Nighmare’s other strong point is undoubtedly it’s gore, courtesy of artist Ed French, and not Tom Savini as some of the promotional material suggested (though Savini did give advice and was apparently on set at one point). Throats are slashed, head’s literally roll, and there are plenty of brutal stabbings with a variety of very pointy instruments. And director Romano Scavolini makes sure you don’t miss a single moment of all that bloody death. The audience is often granted a front-row seat to every gritty, bloody detail of death and/or dismemberment that the film can throw at you. All that gore is one of the reasons the film gained such notoriety in the UK, as the violence landed the film on that country’s list of “video nasties”, with a successful prosecution being brought against one of the distributing companies in 1984 for having the gaul to release an uncut version. Though some of the effects perhaps haven’t aged as well as some other films, they still end up being pretty effective. Just note that if you want to see the really gory bits, you have to track down the “Uncut” version.
Really the oddest (or most delightful depending on your point of view) thing about Nightmare is just the damn lack of common sense when it comes to the characters and how they interact with the world and people around them. This is just NOT how people or professionals behave. Characters overreact to slight inconveniences, and then underreact when something important happens. The “doctors” treating George never bothered to investigate his past to see if his dreams were actually dreams or if anything he said to them had actually happened. They just sort of assumed the crazy murderer was telling them the truth and then medicated him accordingly. The movie is just peppered with strange situations like this. The most egregious of such instances involves the cops bringing CJ, who is just nine years old, and his mother down to an active crime scene so that CJ can identify the body of one of his friends. I’m sorry, what? How does that even remotely fall into standard procedure? And then to make matters worse they proceed to interrogate him right there on the spot! In the open! Surrounded by pedestrians and journalists and whoever else happened to be in earshot. It just doesn’t make any sense, and despite how amusing they may be, instances like that do run the high risk of completely taking you out of the film.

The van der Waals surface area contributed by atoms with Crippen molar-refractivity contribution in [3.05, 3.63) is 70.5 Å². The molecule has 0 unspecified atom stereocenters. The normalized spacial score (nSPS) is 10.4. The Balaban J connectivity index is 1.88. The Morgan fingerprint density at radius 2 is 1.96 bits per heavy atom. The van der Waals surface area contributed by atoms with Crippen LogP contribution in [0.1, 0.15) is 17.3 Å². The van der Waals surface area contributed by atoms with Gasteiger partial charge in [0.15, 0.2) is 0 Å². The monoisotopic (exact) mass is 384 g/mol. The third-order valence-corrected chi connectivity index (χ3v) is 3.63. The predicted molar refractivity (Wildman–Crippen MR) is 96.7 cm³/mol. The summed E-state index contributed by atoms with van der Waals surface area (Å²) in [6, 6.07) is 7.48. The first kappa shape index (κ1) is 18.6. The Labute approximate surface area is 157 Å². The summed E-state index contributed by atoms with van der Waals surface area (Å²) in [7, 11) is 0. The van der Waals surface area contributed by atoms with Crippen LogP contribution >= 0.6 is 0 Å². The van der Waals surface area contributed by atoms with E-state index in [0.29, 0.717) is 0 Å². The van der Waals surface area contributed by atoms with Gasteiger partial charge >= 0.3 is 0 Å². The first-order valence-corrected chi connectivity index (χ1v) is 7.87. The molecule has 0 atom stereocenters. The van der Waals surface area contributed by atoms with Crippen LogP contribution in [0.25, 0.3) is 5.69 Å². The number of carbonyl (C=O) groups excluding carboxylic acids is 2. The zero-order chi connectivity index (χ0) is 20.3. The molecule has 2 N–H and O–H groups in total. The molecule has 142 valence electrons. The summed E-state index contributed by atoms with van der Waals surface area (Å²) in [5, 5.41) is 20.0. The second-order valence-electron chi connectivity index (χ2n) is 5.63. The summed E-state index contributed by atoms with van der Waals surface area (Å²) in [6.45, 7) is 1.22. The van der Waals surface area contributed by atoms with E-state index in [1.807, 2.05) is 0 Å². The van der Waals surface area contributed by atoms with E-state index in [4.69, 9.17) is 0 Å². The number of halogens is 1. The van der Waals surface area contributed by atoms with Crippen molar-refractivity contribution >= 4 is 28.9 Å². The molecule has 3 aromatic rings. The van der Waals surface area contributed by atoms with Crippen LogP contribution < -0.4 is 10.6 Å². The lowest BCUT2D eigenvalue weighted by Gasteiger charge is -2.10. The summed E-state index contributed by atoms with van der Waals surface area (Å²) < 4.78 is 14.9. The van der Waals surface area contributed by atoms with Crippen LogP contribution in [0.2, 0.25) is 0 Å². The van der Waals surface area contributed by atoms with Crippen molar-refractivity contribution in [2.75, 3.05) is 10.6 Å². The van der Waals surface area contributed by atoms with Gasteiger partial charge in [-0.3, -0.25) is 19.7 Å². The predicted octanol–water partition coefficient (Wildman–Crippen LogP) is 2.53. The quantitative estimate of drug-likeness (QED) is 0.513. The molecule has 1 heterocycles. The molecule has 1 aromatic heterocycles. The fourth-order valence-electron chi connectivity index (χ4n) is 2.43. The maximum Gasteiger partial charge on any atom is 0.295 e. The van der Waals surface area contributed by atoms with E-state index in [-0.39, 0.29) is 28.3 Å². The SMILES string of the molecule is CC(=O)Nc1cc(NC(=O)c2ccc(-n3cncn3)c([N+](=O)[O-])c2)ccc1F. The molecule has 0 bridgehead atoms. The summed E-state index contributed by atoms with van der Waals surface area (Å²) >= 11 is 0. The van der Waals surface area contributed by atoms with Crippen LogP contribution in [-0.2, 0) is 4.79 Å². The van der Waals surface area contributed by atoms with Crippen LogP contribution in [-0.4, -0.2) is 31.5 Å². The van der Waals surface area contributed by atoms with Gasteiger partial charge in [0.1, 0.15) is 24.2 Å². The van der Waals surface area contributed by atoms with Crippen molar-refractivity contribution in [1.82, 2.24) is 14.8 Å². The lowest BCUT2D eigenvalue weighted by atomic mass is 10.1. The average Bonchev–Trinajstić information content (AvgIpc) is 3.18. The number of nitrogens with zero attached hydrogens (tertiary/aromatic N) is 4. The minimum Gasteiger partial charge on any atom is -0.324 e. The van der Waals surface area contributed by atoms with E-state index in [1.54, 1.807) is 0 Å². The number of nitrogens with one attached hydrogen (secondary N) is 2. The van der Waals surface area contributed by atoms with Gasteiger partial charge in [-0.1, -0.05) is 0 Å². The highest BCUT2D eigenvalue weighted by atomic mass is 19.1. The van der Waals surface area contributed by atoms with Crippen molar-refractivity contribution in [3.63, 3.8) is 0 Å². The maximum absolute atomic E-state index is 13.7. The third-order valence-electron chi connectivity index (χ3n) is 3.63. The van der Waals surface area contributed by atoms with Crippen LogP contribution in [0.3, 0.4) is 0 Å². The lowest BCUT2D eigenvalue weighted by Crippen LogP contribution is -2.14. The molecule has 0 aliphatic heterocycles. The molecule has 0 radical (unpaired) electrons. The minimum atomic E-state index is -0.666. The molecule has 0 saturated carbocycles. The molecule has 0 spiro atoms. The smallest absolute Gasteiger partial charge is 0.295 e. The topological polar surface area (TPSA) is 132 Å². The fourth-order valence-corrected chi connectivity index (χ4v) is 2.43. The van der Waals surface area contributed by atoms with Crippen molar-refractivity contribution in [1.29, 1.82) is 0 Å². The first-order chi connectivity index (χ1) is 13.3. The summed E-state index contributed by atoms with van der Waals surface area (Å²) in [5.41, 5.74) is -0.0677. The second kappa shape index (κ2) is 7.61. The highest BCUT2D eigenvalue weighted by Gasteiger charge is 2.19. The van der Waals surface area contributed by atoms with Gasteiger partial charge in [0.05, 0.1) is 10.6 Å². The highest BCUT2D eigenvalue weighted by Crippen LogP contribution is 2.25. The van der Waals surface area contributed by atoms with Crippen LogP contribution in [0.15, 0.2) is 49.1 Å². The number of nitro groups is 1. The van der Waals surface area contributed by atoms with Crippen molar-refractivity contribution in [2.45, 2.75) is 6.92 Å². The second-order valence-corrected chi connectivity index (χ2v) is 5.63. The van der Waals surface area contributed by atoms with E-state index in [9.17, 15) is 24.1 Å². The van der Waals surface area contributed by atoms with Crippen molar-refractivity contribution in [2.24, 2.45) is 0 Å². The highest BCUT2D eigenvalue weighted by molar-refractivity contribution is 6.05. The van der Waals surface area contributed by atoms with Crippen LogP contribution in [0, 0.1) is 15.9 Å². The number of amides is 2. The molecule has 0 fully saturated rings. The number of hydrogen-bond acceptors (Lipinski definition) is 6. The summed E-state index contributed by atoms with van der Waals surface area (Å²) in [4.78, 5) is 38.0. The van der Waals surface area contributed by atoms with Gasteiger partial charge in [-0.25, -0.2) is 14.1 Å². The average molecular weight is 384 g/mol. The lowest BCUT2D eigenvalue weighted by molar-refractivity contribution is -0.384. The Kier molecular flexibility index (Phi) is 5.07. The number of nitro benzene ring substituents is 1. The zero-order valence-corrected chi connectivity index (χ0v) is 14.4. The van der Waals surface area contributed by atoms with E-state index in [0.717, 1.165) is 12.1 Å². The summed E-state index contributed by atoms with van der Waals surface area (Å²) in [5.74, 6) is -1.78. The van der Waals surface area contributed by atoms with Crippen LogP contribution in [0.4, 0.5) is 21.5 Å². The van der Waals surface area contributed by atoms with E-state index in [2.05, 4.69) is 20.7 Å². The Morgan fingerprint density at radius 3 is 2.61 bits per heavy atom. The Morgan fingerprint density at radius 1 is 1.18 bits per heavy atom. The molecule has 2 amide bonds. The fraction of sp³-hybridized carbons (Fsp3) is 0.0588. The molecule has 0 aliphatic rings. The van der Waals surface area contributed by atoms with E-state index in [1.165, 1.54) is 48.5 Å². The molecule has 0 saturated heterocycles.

Even the kid can tell this is stupid.
I’d heard people laud about the impressive gore effects in Nightmare long before I watched it. Those people were not wrong in their praise. As far as 80s slashers go, the blood and gore is pretty impressive and the violence is the film’s central spectacle. So if that’s your litmus test for a potential slasher to watch, then you’re in good hands. But if you’re looking for a slasher with a more coherent story then this one is going to be a more difficult watch. It’s still perfectly easy to follow, but the jumpy edits mean you’ll have to pay attention, and the characters lack of logical motivations, or in some cases basic cognitive reasoning, mean you’ll have to give it a little leeway. Other than that, the acting isn’t bad for a low budget slasher, the pacing is pretty good, it’s super creepy and the grindhouse-type atmosphere fits in perfectly with dark subject matter. So overall I’d say the film’s not too bad.
Nightmare is currently available on several streaming services.
Nightmare is also available on DVD and Bluray, but the bluray is a Spanish import that may or may not be compatible with your player.